Guterres, L., Duarte, M.C., Catarino, S., Roxo, G., Barnabé, J., Sebastiana, M., Monteiro, F. & Romeiras, M.M. (2022) Diversity of legumes in the cashew agroforestry system in East Timor (Southeast Asia).Foods, 11(21), 3503. DOI:10.3390/foods11213503 (IF2021 5,561; Q2 Food Science & Tecnology)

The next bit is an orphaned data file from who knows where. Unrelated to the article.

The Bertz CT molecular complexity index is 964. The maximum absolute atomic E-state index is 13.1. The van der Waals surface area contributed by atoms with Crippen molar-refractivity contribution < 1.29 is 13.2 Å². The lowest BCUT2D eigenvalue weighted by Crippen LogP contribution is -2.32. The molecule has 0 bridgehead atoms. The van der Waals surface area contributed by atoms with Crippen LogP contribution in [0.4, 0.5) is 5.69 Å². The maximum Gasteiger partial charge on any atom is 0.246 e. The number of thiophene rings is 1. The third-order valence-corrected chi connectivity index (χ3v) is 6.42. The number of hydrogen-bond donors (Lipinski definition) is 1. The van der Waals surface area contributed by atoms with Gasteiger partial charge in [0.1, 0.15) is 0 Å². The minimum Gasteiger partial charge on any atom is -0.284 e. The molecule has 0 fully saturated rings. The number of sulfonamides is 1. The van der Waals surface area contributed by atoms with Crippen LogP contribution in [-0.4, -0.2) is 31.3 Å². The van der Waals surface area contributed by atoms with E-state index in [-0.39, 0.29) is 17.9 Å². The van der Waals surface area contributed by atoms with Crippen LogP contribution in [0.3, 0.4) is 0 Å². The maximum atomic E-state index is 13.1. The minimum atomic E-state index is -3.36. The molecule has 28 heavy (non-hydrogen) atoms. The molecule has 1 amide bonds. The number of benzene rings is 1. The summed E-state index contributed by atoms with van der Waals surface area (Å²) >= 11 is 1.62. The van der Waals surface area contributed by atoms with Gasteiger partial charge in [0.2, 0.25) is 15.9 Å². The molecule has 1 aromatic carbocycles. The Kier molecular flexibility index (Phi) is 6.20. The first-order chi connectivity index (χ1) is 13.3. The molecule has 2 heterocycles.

Cashew is an important export-oriented crop in several tropical countries, often under monocropping systems. Intercropping with legume species is promoted as a sustainable practice, enhancing agricultural productivity and providing nutritional food sources to rural communities. This study aimed to characterize the diversity of Leguminosae (or Fabaceae) in the cashew agroforestry systems of East Timor (Southeast Asia). Fourteen cashew orchards were sampled across the country, and information about leguminous species uses was collected from local populations. About 50 species are commonly part of the country’s cashew agroforestry system, many of them simultaneously used as food, fodder, and in traditional medicine. Six bean species—Cajanus cajan (L.) Huth, Phaseolus lunatus L., Phaseolus vulgaris L., Vigna angularis (Willd.) Ohwi and H.Ohashi, Vigna radiata (L.) R.Wilczek and Vigna unguiculata (L.) Walp.—are largely used as food. The mineral contents of these beans revealed relevant differences between species and, in some cases, between types (seed colour) within species. Periods of hunger and low food variety are frequent in East Timor, reflecting a very poor nutritional state of the population. Knowing and using legumes for local nutrition, as well as for healthcare and well-being, adds great value to these species as components of East Timor cashew agroforestry systems.